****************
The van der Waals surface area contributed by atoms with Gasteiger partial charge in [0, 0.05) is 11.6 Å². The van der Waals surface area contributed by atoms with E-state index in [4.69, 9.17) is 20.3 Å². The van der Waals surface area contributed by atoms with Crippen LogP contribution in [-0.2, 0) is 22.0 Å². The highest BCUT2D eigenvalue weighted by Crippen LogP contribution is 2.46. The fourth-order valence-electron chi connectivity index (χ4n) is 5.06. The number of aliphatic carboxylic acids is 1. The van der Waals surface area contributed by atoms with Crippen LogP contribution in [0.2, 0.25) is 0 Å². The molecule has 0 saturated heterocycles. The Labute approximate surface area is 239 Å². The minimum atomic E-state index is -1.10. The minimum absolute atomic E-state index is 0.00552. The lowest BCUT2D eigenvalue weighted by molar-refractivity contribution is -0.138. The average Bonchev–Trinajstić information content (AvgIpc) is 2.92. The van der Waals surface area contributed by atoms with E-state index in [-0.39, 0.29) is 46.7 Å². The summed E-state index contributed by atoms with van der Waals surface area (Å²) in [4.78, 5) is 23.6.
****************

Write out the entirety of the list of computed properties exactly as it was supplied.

The van der Waals surface area contributed by atoms with Gasteiger partial charge in [0, 0.05) is 11.6 Å². The van der Waals surface area contributed by atoms with E-state index in [4.69, 9.17) is 20.3 Å². The van der Waals surface area contributed by atoms with Crippen LogP contribution in [-0.2, 0) is 22.0 Å². The highest BCUT2D eigenvalue weighted by Crippen LogP contribution is 2.46. The fourth-order valence-electron chi connectivity index (χ4n) is 5.06. The number of aliphatic carboxylic acids is 1. The van der Waals surface area contributed by atoms with Crippen LogP contribution in [0.2, 0.25) is 0 Å². The molecule has 0 saturated heterocycles. The Labute approximate surface area is 239 Å². The minimum atomic E-state index is -1.10. The minimum absolute atomic E-state index is 0.00552. The lowest BCUT2D eigenvalue weighted by molar-refractivity contribution is -0.138. The average Bonchev–Trinajstić information content (AvgIpc) is 2.92. The van der Waals surface area contributed by atoms with E-state index in [-0.39, 0.29) is 46.7 Å². The summed E-state index contributed by atoms with van der Waals surface area (Å²) in [4.78, 5) is 23.6.